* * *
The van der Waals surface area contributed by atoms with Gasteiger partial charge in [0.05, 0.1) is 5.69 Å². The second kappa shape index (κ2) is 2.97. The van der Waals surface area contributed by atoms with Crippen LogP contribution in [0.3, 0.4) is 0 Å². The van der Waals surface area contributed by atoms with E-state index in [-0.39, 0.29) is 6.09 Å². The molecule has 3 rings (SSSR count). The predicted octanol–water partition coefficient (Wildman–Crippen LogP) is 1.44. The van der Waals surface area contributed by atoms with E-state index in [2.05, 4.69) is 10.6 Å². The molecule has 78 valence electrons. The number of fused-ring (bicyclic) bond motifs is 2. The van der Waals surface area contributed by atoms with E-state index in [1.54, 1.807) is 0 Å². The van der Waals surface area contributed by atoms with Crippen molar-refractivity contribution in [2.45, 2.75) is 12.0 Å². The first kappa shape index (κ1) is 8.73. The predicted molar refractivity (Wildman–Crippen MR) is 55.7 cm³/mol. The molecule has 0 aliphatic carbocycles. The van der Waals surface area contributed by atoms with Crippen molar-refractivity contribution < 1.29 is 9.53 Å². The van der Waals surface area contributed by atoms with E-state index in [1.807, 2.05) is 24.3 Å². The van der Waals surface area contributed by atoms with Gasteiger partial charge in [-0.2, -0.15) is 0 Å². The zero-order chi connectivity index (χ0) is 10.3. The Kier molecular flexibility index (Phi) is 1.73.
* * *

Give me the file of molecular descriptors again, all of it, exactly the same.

The van der Waals surface area contributed by atoms with Gasteiger partial charge in [0.05, 0.1) is 5.69 Å². The second kappa shape index (κ2) is 2.97. The van der Waals surface area contributed by atoms with Crippen LogP contribution in [0.3, 0.4) is 0 Å². The van der Waals surface area contributed by atoms with E-state index in [-0.39, 0.29) is 6.09 Å². The molecule has 3 rings (SSSR count). The predicted octanol–water partition coefficient (Wildman–Crippen LogP) is 1.44. The van der Waals surface area contributed by atoms with E-state index in [2.05, 4.69) is 10.6 Å². The molecule has 78 valence electrons. The number of fused-ring (bicyclic) bond motifs is 2. The van der Waals surface area contributed by atoms with E-state index in [1.54, 1.807) is 0 Å². The van der Waals surface area contributed by atoms with Crippen molar-refractivity contribution in [2.45, 2.75) is 12.0 Å². The first kappa shape index (κ1) is 8.73. The predicted molar refractivity (Wildman–Crippen MR) is 55.7 cm³/mol. The molecule has 0 aliphatic carbocycles. The van der Waals surface area contributed by atoms with Crippen molar-refractivity contribution < 1.29 is 9.53 Å². The van der Waals surface area contributed by atoms with E-state index in [1.807, 2.05) is 24.3 Å². The van der Waals surface area contributed by atoms with Gasteiger partial charge in [-0.2, -0.15) is 0 Å². The zero-order chi connectivity index (χ0) is 10.3. The Kier molecular flexibility index (Phi) is 1.73.